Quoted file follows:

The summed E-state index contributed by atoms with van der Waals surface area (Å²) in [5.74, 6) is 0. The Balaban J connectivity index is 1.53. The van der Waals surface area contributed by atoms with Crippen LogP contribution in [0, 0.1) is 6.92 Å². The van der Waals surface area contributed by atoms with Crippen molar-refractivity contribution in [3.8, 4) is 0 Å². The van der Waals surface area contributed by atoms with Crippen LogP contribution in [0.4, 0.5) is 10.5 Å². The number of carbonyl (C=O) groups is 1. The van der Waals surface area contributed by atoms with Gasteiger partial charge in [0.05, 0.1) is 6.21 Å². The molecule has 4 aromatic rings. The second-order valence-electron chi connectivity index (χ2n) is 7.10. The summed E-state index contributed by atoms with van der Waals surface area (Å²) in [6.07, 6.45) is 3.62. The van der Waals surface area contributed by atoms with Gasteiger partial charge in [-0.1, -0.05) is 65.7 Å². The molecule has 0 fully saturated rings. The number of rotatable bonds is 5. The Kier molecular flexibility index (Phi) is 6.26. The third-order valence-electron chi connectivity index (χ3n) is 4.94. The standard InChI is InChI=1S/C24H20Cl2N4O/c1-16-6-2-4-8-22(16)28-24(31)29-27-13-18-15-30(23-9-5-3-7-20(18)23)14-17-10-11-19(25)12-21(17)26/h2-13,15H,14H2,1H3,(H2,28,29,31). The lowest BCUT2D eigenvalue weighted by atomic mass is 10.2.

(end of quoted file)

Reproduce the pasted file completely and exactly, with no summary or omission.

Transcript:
The summed E-state index contributed by atoms with van der Waals surface area (Å²) in [5.74, 6) is 0. The Balaban J connectivity index is 1.53. The van der Waals surface area contributed by atoms with Crippen LogP contribution in [0, 0.1) is 6.92 Å². The van der Waals surface area contributed by atoms with Crippen molar-refractivity contribution in [3.8, 4) is 0 Å². The van der Waals surface area contributed by atoms with Crippen LogP contribution in [0.4, 0.5) is 10.5 Å². The number of carbonyl (C=O) groups is 1. The van der Waals surface area contributed by atoms with Gasteiger partial charge in [0.05, 0.1) is 6.21 Å². The molecule has 4 aromatic rings. The second-order valence-electron chi connectivity index (χ2n) is 7.10. The summed E-state index contributed by atoms with van der Waals surface area (Å²) in [6.07, 6.45) is 3.62. The van der Waals surface area contributed by atoms with Gasteiger partial charge in [-0.1, -0.05) is 65.7 Å². The molecule has 0 fully saturated rings. The number of rotatable bonds is 5. The Kier molecular flexibility index (Phi) is 6.26. The third-order valence-electron chi connectivity index (χ3n) is 4.94. The standard InChI is InChI=1S/C24H20Cl2N4O/c1-16-6-2-4-8-22(16)28-24(31)29-27-13-18-15-30(23-9-5-3-7-20(18)23)14-17-10-11-19(25)12-21(17)26/h2-13,15H,14H2,1H3,(H2,28,29,31). The lowest BCUT2D eigenvalue weighted by atomic mass is 10.2.